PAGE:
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Evening times-Republican. [volume] (Marshalltown, Iowa) 1890-1923, February 17, 1908, Image 3

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Persistent link: https://chroniclingamerica.loc.gov/lccn/sn85049554/1908-02-17/ed-1/seq-3/

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is a blend of "Old Crop**
Coffees combined With such
skill and care that the full
strength and richness—the
delightfully aromatic flavor
and bouquet are preserved
from roaster to you intact.
Buy a pound from your
dealer and prove to your
self that OLD GOLDEN
is the best
coffee you
ever had.
25 cents
a pound
Sort Out Your
And print them upon
By any light during your
long winter evenings. We
will be glad to show you
the way.
136 West Main
W.Z. Newton, Mgr.
\Laundry. The. advancing of strong ar
guments concerning our laundry ser
vice is an easy matter, because we
possess modern facilities to do quick
and satisfactory work. You'll un
doubtedly think so, after you have giv
en it a trial. "We await an opportunity
to launder your linens. The Meeker
i'V Laundry. The soft water laundry.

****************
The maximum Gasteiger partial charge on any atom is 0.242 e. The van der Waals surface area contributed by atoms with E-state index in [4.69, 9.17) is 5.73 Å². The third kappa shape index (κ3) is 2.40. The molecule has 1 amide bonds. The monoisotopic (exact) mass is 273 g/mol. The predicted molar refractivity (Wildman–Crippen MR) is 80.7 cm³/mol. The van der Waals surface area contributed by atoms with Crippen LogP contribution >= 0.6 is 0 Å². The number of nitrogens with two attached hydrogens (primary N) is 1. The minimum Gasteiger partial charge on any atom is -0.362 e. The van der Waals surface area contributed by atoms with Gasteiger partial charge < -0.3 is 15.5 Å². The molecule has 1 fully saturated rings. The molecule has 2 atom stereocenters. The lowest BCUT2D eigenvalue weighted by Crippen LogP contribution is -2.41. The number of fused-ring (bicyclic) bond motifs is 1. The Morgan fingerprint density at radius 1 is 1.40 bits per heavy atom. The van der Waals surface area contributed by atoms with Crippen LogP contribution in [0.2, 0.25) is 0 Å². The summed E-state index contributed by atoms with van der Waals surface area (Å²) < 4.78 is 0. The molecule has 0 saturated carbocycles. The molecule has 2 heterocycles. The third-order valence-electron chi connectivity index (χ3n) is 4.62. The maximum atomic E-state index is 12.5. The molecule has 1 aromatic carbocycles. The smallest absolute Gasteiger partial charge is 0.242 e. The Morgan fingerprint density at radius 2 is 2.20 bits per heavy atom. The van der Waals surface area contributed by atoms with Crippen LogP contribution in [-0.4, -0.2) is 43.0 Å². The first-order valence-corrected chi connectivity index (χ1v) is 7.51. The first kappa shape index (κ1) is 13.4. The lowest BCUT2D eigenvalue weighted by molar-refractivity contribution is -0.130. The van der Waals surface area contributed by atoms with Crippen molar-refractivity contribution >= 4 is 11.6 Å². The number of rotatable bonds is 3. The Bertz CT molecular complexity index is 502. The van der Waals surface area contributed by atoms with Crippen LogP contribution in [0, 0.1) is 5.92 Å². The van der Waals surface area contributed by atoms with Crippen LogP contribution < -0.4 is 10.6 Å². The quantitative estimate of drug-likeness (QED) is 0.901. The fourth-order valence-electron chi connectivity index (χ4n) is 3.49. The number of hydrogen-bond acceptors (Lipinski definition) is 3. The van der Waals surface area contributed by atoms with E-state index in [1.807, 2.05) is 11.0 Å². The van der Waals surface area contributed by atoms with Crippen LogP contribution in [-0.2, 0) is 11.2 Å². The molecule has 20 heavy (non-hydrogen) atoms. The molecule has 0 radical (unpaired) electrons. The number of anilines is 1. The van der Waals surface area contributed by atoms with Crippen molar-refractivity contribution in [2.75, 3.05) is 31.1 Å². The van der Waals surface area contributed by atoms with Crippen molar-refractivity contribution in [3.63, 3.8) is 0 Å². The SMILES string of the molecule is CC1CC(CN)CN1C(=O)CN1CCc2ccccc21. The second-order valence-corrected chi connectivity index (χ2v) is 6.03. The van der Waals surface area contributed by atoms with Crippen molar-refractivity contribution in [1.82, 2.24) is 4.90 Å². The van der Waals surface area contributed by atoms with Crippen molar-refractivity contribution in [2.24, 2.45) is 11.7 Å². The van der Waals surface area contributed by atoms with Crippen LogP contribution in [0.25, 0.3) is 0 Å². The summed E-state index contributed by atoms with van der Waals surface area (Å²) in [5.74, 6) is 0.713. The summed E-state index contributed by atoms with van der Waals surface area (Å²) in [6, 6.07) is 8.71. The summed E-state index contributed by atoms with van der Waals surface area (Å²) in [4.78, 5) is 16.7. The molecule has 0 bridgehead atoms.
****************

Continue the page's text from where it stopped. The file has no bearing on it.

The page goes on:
Prop, and Mgr.
Rates $2 to $3 Per Day
Meals 50 Cents
Dr. B. F. Kierulff's
Treats all disease* of the
Eye. Ear, Nose 8 Throat
104 East Main. Nalr 'Phone, 314.
Eye, Ear, Nose and Throaf
Glasses Properly Fitted
Tremont Block, Marshalltown, Iowa.
X/iUX Lt4!eat ASK yaur DmuUt
for /A
_.iy«nr ..
Chl-efcea-ter'f Dliiaoa
Pllto in Red and Void
I boxes, sealed with Blue
Take no other. Bu
labs no otner. Buy or your
Unnlrt. AikforCII I-OIKS-TEH'S
L* 0 years kt.own
as Best, Safest, Always
SOW By druggists everywhere
Traveling: Men Making* Arrange
ments to Entertain Visiting'
Brothers During Sundays
Commercial Club and Marshalltown
Merchants to Work in Conjunction—
Bigalow Changes Houses I. T.
Forbes Seriously III Neblett Plays
in Championship Games.
At a meeting of the Traveling
Men's Commercial club, the following
committee was appointed: George
•Gregory, D. D. Xeblett und H. AA.
iShove, to meet a committee from the
Merchants' club, and make arrange
ments to entertain the visiting travel
ing men who are with us every Sun
day, by spending every Sunday after
noon, commencing not later than April
1st, to show them our city. There will
fee nothing that will advertise our city
more than to take an interest in the
boys who have to be away from home
on Sunday, and who happen to be in
our city.
A. A. Elderkin, with the Baker Pa